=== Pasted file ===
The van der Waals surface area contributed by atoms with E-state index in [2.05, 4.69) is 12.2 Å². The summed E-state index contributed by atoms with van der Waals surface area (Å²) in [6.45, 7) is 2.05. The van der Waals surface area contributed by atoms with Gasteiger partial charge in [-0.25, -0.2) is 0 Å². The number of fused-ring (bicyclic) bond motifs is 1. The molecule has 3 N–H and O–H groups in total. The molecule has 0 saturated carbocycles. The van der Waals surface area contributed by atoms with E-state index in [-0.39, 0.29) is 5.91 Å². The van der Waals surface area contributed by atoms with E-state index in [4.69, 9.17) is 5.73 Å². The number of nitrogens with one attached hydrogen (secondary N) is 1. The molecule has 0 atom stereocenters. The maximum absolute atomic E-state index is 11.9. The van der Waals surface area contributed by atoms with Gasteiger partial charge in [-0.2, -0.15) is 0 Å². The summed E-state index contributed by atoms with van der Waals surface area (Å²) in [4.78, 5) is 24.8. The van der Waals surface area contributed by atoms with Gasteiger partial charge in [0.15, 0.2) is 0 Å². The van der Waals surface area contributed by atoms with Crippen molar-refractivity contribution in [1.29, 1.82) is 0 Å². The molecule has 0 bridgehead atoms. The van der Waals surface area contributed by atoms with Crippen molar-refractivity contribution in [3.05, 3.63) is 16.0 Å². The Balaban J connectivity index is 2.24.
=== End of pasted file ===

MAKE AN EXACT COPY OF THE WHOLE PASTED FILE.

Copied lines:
The van der Waals surface area contributed by atoms with E-state index in [2.05, 4.69) is 12.2 Å². The summed E-state index contributed by atoms with van der Waals surface area (Å²) in [6.45, 7) is 2.05. The van der Waals surface area contributed by atoms with Gasteiger partial charge in [-0.25, -0.2) is 0 Å². The number of fused-ring (bicyclic) bond motifs is 1. The molecule has 3 N–H and O–H groups in total. The molecule has 0 saturated carbocycles. The van der Waals surface area contributed by atoms with E-state index in [-0.39, 0.29) is 5.91 Å². The van der Waals surface area contributed by atoms with E-state index in [4.69, 9.17) is 5.73 Å². The number of nitrogens with one attached hydrogen (secondary N) is 1. The molecule has 0 atom stereocenters. The maximum absolute atomic E-state index is 11.9. The van der Waals surface area contributed by atoms with Gasteiger partial charge in [-0.2, -0.15) is 0 Å². The summed E-state index contributed by atoms with van der Waals surface area (Å²) in [4.78, 5) is 24.8. The van der Waals surface area contributed by atoms with Gasteiger partial charge in [0.15, 0.2) is 0 Å². The van der Waals surface area contributed by atoms with Crippen molar-refractivity contribution in [1.29, 1.82) is 0 Å². The molecule has 0 bridgehead atoms. The van der Waals surface area contributed by atoms with Crippen molar-refractivity contribution in [3.05, 3.63) is 16.0 Å². The Balaban J connectivity index is 2.24.